Investment Management Alert Comprehensive Regulatory Framework for

Investment Management Alert
May 2009
Gordon F. Peery
Anthony R.G. Nolan
Lawrence B. Patent
Daniel F. C. Crowley
Robert H. Rosenblum
Karishma S. Page
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Comprehensive Regulatory Framework for
OTC Derivatives Proposed as a Prelude to
Reform of the U.S. Financial System
In the Obama Administration’s first major step in overhauling the financial
regulatory system, the U.S. Treasury proposed to Congressional leaders an outline of
a framework for the regulation of over-the-counter (“OTC”) derivatives on May 13,
2009. Momentum for comprehensive reform of OTC derivatives regulation has
increased in recent months, as the Administration and Congress have engaged in a
wholesale reconsideration of a number of core issues, including the appropriate
regulator for OTC derivatives, the types of derivative products that should be
regulated and the appropriate form of the regulations for those products. The
proposal, which would bring OTC derivatives under a comprehensive regulatory
regime for the very first time, was contained in a letter sent by Treasury Secretary
Timothy Geithner to Senate Majority Leader Harry Reid (D-NV) and House Speaker
Nancy Pelosi (D-CA), as well as other leaders in the Senate and the House. The May
13th proposal not only signals that the Obama Administration and Congressional
leaders may be close to reaching a consensus on the general features of the
regulatory structure, but that reform efforts are likely to proceed at a fast pace.
Although details of the new regulatory structure are not yet available, it is clear that
major operational and legal changes to the OTC derivative markets will result. This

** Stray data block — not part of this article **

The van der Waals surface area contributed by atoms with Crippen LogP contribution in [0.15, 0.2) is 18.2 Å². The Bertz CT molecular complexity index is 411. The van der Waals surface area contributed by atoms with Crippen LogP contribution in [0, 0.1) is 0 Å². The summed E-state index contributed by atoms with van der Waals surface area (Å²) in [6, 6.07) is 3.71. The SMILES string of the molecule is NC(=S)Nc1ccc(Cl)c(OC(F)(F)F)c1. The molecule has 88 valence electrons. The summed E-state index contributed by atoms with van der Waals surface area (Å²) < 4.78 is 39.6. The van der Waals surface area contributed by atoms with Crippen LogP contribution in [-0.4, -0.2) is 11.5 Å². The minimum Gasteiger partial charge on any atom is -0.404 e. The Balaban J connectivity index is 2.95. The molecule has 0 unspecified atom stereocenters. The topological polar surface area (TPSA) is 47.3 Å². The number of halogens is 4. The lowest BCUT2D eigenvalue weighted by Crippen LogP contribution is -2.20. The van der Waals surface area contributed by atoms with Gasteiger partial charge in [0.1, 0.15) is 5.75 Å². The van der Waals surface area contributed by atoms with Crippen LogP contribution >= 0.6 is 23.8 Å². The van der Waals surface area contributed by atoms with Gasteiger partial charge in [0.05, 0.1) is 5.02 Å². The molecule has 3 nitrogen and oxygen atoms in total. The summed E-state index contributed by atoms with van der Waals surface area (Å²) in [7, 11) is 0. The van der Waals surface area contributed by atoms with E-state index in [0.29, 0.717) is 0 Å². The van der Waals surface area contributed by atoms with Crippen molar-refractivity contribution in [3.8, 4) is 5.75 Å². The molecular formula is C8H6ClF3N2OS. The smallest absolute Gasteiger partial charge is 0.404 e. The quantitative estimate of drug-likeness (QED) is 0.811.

Alert describes the context of the Administration’s announcement, provides an
overview of the Administration’s proposal and discusses the likely impact on the
OTC derivatives market.
Overview of Proposed Framework
The Administration’s proposal seeks to advance four main principles:
1. Contain systemic risks to the financial system posed by OTC derivatives by:
Amending the Commodity Exchange Act (“CEA”) and the securities laws to
require clearing of all standardized OTC derivatives through regulated
central counterparties (“CCPs”); and
b. Subjecting all OTC derivatives dealers and other firms that create large
exposures to counterparties, such as hedge funds, to prudential supervision
and regulation, including capital, business conduct, reporting and
margin requirements.
2. Promote the efficiency and transparency of markets in OTC derivatives by
amending the CEA and securities laws to authorize the Commodity Futures
Trading Commission (“CFTC”) and the Securities and Exchange Commission
(“SEC”) to:
Impose recordkeeping and reporting requirements, including those for trades
that are not cleared by CCPs;
Investment Management Alert
b. Require that standardized trades be moved
to regulated exchanges and electronic trade
execution systems; and
Develop a system for timely dissemination
of trade information and reporting of trades.
3. Prevent market abuses such as manipulation and
fraud by amending the CEA and securities laws
to provide the CFTC and SEC with the
authority to:
Police market abuses and fraud;
b. Access market information related to CCPs,
trade repositories, and, on a confidential
basis, trades and positions of individual
market participants (the latter information
would also be available to the participant’s
primary regulator, such as the Board of
Governors of the Federal Reserve System or
the Comptroller of the Currency); and
In the case of the CFTC, set position limits
on OTC derivatives that affect price
discovery on futures markets.
4. Ensure that OTC derivatives are not marketed to
unsophisticated parties inappropriately by
imposing suitability standards or requiring
additional disclosure and otherwise limit
participation in certain derivative transactions.
Issues Related to the New
Comprehensive Regulatory